SMARTRAC's RFID tags using the new UCODE 7 IC developed by NXP have passed the Arkansas Radio Compliance (ARC) tests defined by the RFID Research Center at the University of Arkansas. These tests certify that the upcoming Belt and Web RFID tags perform broadband and hence fully comply with ARC categories A, B, C, D, I and K.
The new designs offer increased read and write sensitivity, greater backscatter strength, faster writing speed and parallel encoding capabilities. In addition to these advantages the tags offer true global performance for worldwide use in the supply chain.
The above-mentioned categories that have been established as minimum RF performance requirements for various item groups and retailers. They are defined by different retail application areas and/or geographical RF frequencies.
Falling into ARC categories A, B, C, D, I and K, retailers and brand owners can deploy SMARTRAC's innovative RFID products for apparel globally, as they comply with frequency regulations set up in US (FCC), EU (ETSI) and Asia. This minimizes the amount of different inlays required for different market areas around the globe. SMARTRAC is among the first inlay manufacturers to have real broadband tag designs available.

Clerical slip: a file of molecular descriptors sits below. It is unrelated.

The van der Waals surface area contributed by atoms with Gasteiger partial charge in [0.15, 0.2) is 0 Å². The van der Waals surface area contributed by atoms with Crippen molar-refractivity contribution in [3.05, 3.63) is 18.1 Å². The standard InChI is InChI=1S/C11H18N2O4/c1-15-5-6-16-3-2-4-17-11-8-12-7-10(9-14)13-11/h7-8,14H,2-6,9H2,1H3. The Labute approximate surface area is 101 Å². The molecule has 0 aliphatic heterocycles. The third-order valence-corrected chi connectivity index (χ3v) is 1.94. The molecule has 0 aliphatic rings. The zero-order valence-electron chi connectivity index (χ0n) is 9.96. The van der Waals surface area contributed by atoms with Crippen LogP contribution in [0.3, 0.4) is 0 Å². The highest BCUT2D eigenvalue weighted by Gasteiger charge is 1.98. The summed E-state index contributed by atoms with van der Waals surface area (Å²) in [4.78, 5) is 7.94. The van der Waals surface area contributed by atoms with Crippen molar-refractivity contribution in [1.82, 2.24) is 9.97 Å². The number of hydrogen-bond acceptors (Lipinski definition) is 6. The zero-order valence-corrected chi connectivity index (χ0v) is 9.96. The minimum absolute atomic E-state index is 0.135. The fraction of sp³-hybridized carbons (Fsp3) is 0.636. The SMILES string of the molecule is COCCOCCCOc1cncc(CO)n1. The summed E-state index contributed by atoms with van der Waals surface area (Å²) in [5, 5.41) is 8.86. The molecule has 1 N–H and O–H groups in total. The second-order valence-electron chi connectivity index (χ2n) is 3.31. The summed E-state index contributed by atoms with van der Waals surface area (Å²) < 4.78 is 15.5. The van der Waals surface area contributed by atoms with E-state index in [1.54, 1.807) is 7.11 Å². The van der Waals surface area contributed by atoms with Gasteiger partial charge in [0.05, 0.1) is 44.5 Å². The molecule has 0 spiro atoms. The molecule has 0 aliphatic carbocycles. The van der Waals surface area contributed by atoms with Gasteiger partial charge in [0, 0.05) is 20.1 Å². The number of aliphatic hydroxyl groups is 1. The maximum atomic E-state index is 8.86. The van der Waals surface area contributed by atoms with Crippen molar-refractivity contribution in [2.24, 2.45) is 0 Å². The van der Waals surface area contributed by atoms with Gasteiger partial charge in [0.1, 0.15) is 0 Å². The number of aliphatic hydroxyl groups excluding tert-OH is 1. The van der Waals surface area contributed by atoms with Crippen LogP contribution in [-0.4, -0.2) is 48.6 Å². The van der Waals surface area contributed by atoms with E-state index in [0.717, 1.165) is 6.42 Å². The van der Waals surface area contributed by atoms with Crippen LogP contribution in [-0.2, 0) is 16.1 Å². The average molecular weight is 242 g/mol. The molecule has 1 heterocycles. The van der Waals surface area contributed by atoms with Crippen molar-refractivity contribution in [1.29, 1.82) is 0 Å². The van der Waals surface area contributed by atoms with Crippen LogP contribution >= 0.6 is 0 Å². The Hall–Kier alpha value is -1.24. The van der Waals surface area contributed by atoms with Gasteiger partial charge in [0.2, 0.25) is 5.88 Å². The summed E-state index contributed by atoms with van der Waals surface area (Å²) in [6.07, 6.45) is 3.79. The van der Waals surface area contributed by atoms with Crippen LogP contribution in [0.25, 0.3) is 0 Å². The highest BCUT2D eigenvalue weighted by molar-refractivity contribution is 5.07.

'The inlays have simultaneously met requirements from US and European retailers making them a global solution in the small size form factor often requested today', says Justin B. Patton, Managing Director RFID Research Center at University of Arkansas, US.
'Passing the ARC tests with the new Belt and WEB UCODE 7 based RFID products, is a major achievement for SMARTRAC and our retail customers. Now they will be able to use one single RFID tag in all relevant markets around the world', commented Torsten Strauch, VP Segment Retail at SMARTRAC on the occasion of the 'EuroShop' trade fair at Düsseldorf.
More than 30 industry-leading companies - SMARTRAC being one of them - joined forces to found the RFID Research Center with the University of Arkansas to support a multidisciplinary, neutral, third-party research and testing facility. The RFID Research Center officially opened its first laboratory in 2005. ARC is a test system and database that stores comprehensive performance data of in-development and market available RFID tags.